Detox is Just the Beginning
While detox, on the surface, can seem like the most difficult part of recovery, it is just the physical manifestation of a much larger challenge. The psychology behind addiction can be much more daunting to overcome. While detox is the critical first step, much more work is required once the chemicals have left the system. According to the National Institute on Drug Abuse the relapse rate without proper relapse prevention treatment sits around 40 to 60%. With proper aftercare and psychological treatment, the relapse rate drops to 25 to 40% and continues to decline the longer a person stays sober.
Detox can rid your body of all the chemicals it has become dependent on, in a safe and healthy environment. It is set up to make you as comfortable as possible and as safe as possible. Your body is rewiring itself to live without substances and finding a new version of normal, a healthy version of normal.
After detox, you must rewire your brain. Chemical dependency not only changes how your brain processes pleasure and needs but you develop habits that exist around your addiction. These habits cannot be broken overnight. You have to take one step at a time to learn how to be you without alcohol or drugs. This means entering your life, participating in activities that once included substances without using. This landscape is filled with landmines and triggers. Without the proper support system, it can be difficult to be successful.
The Recovery Continuum of Care
After detox, treatment can begin. The highest level of treatment short of hospitalization is Residential Treatment. This is where the patient lives on-site with others in recovery. There is limited access to triggers and the environment is very structured. This safe environment helps get the patient through the first 28 days of sobriety. Most psychologists believe it takes at least 21 days to change a habit; Residential treatment helps jump-start the process by reducing temptation.
A level down from Residential Treatment are PHPs (Partial Hospitalization Programs). In these programs, you attend therapy pretty much full time but live away from the facility in a group setting. While still monitored, you have more free time in the evenings.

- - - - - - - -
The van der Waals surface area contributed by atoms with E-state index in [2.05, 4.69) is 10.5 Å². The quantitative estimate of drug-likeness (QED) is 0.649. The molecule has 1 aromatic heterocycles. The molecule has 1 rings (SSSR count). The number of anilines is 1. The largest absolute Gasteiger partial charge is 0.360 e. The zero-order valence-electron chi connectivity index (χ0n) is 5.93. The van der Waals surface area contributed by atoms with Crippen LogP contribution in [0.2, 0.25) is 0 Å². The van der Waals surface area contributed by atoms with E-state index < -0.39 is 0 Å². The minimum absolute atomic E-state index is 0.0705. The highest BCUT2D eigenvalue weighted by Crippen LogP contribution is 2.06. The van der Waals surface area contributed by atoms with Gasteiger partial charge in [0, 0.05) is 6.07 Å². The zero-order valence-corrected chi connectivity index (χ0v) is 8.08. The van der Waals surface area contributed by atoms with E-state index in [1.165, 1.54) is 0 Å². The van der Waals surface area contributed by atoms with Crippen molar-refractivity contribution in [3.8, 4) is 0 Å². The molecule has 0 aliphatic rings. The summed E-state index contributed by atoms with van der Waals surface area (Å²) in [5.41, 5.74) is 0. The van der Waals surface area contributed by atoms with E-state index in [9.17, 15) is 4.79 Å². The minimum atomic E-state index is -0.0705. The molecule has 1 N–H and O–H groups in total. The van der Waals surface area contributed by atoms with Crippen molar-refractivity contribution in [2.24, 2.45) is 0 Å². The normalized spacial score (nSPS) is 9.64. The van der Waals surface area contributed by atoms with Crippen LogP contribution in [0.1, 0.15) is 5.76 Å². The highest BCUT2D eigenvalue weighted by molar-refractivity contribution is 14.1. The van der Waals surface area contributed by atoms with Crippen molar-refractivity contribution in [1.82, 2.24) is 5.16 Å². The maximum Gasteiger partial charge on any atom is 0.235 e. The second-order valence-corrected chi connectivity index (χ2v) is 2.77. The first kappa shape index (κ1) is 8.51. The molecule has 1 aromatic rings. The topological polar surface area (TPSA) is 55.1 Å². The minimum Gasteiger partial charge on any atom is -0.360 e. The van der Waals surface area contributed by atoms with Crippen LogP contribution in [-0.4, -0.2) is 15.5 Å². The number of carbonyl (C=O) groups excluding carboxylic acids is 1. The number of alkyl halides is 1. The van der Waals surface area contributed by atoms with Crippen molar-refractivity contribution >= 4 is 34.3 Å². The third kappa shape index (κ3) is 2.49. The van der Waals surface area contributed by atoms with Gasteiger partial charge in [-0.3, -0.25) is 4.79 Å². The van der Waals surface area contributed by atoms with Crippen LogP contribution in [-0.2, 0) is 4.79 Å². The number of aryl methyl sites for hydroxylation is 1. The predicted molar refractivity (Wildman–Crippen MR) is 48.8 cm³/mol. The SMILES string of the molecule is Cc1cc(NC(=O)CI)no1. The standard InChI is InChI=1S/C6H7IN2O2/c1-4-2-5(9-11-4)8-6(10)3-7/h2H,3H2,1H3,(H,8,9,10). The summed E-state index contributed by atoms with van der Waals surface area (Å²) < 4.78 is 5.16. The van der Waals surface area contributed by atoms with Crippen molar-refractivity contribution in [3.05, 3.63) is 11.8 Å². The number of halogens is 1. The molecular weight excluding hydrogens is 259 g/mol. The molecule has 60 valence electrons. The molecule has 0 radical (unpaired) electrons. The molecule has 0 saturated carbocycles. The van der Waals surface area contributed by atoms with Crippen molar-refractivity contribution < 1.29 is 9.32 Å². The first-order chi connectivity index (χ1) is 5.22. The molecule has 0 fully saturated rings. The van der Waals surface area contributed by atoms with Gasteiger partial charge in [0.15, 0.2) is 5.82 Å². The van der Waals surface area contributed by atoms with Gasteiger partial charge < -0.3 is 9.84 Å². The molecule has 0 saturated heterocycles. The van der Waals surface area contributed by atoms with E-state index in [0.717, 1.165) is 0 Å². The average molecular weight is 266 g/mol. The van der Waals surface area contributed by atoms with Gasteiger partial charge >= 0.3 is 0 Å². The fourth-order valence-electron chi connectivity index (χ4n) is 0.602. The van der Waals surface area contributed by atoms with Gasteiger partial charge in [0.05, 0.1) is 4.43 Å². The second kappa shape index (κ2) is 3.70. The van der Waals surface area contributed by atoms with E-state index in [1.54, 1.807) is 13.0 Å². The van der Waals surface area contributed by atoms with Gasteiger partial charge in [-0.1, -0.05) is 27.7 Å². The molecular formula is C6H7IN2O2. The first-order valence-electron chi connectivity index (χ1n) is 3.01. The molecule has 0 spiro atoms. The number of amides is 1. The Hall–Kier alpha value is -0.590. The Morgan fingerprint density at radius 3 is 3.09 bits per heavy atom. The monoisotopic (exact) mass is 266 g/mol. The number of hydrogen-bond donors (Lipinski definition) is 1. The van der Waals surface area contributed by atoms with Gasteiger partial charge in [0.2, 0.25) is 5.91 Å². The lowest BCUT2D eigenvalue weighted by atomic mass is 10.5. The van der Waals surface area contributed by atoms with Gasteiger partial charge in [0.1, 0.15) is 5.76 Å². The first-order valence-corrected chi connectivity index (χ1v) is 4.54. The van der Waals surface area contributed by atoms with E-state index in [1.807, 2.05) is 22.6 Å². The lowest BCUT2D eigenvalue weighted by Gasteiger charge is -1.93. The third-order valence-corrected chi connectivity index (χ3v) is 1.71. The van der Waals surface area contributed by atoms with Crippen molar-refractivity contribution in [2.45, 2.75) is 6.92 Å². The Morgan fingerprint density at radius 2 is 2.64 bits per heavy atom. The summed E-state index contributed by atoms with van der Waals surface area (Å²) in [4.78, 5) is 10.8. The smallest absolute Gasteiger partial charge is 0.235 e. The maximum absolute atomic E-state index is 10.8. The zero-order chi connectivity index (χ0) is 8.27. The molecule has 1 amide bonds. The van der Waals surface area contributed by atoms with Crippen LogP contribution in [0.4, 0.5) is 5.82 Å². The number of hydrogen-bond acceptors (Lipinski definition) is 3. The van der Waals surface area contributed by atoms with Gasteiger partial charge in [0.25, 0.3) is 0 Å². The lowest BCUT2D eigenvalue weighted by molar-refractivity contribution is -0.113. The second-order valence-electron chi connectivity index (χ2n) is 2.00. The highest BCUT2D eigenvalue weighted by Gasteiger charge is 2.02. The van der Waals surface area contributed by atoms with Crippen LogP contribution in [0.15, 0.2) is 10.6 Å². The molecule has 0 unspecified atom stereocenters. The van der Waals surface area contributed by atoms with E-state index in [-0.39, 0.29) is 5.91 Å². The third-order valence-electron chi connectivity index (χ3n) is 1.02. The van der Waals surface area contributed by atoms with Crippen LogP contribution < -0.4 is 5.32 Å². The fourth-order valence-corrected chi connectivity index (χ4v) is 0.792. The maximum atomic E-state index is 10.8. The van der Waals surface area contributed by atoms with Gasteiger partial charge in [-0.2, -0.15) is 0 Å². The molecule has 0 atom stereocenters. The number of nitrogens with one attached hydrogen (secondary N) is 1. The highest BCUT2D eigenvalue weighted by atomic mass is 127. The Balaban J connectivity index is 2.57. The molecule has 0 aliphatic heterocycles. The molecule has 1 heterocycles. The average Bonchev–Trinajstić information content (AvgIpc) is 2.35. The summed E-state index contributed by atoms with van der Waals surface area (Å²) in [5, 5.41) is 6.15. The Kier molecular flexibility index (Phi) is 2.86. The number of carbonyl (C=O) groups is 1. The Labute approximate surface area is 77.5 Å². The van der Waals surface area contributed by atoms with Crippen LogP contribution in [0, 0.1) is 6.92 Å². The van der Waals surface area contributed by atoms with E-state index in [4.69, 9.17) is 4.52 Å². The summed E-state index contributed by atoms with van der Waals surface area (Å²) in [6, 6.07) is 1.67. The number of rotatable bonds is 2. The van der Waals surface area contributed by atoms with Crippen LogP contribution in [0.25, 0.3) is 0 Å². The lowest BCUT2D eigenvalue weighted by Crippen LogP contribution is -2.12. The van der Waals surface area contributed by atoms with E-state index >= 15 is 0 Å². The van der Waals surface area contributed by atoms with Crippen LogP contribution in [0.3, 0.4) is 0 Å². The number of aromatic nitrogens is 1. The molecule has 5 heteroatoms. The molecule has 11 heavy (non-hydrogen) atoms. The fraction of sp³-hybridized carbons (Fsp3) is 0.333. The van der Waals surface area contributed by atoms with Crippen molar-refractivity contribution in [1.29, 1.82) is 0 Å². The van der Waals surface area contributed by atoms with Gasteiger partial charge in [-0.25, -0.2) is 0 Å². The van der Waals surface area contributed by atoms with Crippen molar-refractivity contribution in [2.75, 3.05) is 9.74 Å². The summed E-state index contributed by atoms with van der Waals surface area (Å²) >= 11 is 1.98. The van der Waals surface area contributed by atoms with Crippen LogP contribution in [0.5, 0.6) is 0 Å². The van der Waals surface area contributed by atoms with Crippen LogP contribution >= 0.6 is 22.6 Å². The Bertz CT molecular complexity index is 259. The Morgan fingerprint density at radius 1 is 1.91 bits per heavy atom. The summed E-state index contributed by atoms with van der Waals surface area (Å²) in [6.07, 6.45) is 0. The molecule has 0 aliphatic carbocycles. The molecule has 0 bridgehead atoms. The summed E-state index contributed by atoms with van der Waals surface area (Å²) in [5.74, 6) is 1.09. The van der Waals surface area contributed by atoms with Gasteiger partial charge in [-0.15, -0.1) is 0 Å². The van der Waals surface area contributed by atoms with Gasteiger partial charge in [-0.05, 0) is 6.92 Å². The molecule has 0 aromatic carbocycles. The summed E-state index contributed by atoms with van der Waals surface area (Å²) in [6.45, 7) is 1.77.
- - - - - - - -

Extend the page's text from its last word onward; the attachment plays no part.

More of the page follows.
Next is Intensive Outpatient Treatment (IOP). This involves individual and group sessions offering motivational topics, psychotherapy, coping tools and even career counseling. It is set up to give a person structure during the recovery process and lets you begin to reintegrate back into society. This can be particularly valuable if the patient does not have a current job or has an excessive amount of free time.
IOP can provide a safe living environment with limited temptation and a structured evening plan. This type of situation is good for those who have a job or school, so the daytime is not as much of a problem as the night. Structured therapy and groups are a part of every evening to allow the patient to process any triggers he experienced throughout the day and find the best coping mechanisms.
Sober Living is often the final step. In a sober living house, a patient can typically come and go as they please. Random alcohol or drug tests do occur, but it should be a situation close to living at home. Here a patient will find them self surrounded by those going through the same struggles and find support in being able to talk about the challenges of daily living. Both IOP and Sober Living help give the client time to form new social groups, new outlets for energy and even new habits when participating in activities that used to include substances.